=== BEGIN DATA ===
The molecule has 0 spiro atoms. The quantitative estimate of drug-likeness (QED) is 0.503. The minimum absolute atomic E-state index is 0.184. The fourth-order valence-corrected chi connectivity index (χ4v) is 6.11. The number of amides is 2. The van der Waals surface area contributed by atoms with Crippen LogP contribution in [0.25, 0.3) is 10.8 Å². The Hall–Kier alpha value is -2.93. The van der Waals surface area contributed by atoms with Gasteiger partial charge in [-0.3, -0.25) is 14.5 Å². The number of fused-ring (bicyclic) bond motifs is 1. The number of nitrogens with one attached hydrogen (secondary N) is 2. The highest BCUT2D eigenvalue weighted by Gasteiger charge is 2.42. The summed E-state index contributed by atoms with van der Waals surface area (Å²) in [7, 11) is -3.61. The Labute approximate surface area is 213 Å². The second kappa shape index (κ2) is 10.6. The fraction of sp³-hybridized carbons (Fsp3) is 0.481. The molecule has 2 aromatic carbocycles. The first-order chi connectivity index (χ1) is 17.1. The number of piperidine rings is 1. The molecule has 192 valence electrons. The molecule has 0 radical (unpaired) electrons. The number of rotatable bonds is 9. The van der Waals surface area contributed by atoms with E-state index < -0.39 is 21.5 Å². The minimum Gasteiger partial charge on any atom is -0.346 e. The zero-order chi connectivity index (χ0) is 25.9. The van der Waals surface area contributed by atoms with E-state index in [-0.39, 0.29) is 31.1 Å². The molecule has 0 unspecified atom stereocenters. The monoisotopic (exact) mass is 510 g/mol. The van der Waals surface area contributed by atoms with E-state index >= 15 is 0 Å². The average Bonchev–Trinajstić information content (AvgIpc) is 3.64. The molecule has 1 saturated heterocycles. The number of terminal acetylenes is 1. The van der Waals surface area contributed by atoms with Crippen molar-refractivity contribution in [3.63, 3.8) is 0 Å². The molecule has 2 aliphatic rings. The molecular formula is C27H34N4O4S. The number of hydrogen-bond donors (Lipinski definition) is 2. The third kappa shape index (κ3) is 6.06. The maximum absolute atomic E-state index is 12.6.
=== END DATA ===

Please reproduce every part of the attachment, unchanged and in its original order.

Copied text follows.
The molecule has 0 spiro atoms. The quantitative estimate of drug-likeness (QED) is 0.503. The minimum absolute atomic E-state index is 0.184. The fourth-order valence-corrected chi connectivity index (χ4v) is 6.11. The number of amides is 2. The van der Waals surface area contributed by atoms with Crippen LogP contribution in [0.25, 0.3) is 10.8 Å². The Hall–Kier alpha value is -2.93. The van der Waals surface area contributed by atoms with Gasteiger partial charge in [-0.3, -0.25) is 14.5 Å². The number of fused-ring (bicyclic) bond motifs is 1. The number of nitrogens with one attached hydrogen (secondary N) is 2. The highest BCUT2D eigenvalue weighted by Gasteiger charge is 2.42. The summed E-state index contributed by atoms with van der Waals surface area (Å²) in [7, 11) is -3.61. The Labute approximate surface area is 213 Å². The second kappa shape index (κ2) is 10.6. The fraction of sp³-hybridized carbons (Fsp3) is 0.481. The molecule has 2 aromatic carbocycles. The first-order chi connectivity index (χ1) is 17.1. The number of piperidine rings is 1. The molecule has 192 valence electrons. The molecule has 0 radical (unpaired) electrons. The number of rotatable bonds is 9. The van der Waals surface area contributed by atoms with E-state index < -0.39 is 21.5 Å². The minimum Gasteiger partial charge on any atom is -0.346 e. The zero-order chi connectivity index (χ0) is 25.9. The van der Waals surface area contributed by atoms with E-state index in [-0.39, 0.29) is 31.1 Å². The molecule has 0 unspecified atom stereocenters. The monoisotopic (exact) mass is 510 g/mol. The van der Waals surface area contributed by atoms with E-state index >= 15 is 0 Å². The average Bonchev–Trinajstić information content (AvgIpc) is 3.64. The molecule has 1 saturated heterocycles. The number of terminal acetylenes is 1. The van der Waals surface area contributed by atoms with Crippen molar-refractivity contribution in [3.63, 3.8) is 0 Å². The molecule has 2 aliphatic rings. The molecular formula is C27H34N4O4S. The number of hydrogen-bond donors (Lipinski definition) is 2. The third kappa shape index (κ3) is 6.06. The maximum absolute atomic E-state index is 12.6.